If you have been considering making changes to your health insurance coverage, switching plans, or dropping your current provider, the time has come: Open enrollment for your 2019 insurance plan begins October 15. To make this important process easier, we have broken down what to expect from your open enrollment period this year with answers to frequently asked questions.
What is open enrollment? This is the annual window of time in which applicants can change, switch, or drop insurance providers/plans. While it has been part of employee-sponsored insurance for some time, open enrollment hit the individual market more recently in 2013 (healthinsurance.org).
Does every insurance company have it? Under the Affordable Care Act, in every state insurance companies are required to have an open enrollment period. This is the only time you can enroll or make changes to your insurance plan, and for employee sponsored coverage the only time you can drop your plan, unless you trigger a special enrollment period with a qualifying life event (insure.com).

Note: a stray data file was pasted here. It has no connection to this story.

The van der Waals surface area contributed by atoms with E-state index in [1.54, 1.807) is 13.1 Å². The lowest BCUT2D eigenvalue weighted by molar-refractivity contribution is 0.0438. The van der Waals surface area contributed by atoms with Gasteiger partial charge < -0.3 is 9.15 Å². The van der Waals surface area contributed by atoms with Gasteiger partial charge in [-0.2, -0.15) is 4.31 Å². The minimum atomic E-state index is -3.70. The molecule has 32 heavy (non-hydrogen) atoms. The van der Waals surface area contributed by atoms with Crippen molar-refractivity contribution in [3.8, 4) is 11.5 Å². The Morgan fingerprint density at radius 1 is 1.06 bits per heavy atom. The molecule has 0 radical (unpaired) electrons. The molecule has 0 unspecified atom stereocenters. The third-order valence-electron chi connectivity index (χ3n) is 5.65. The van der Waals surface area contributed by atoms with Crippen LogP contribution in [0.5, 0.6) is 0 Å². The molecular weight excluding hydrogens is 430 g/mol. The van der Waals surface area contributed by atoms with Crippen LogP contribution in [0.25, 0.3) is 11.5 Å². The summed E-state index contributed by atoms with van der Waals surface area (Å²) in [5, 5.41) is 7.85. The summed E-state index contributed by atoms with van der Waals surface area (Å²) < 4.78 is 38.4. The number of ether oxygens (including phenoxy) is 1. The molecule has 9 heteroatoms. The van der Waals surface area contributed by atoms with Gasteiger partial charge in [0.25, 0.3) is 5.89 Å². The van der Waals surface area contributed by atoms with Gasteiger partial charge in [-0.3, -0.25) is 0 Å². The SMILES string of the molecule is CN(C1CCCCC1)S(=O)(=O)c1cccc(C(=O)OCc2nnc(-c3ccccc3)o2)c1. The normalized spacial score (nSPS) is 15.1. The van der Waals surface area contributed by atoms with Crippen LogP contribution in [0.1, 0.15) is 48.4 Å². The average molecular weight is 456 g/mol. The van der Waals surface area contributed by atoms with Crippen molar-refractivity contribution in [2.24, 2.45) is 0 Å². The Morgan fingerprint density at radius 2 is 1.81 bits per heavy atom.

Do I have to re-enroll every year? If you don’t make any changes to your plan you are automatically enrolled in a plan similar to the previous year’s. This is a good fail-safe option, but it is advisable to review options each year and reevaluate your insurance needs or find more affordable options (healthcare.gov).
Each calendar year there are changes to Medicare as well. This period of change is known as Medicare Annual Election, occurring October 15th through December 7th of this year. Changes include any or all parts (Medicare Parts A, B, C, and D). Consumers should be aware that Rx and advantage plans change their premiums, copays, networks, and more each year, so make sure to ask your health insurance carrier what the changes may be.
Get a head start and begin reviewing your plan for this year’s open enrollment period! All plans are finalized and effective January 1, 2019. However, programs that are state-run may have more flexible deadlines. For a more comprehensive guide to Medicare’s Annual Election Period (AEP), check out our blog post.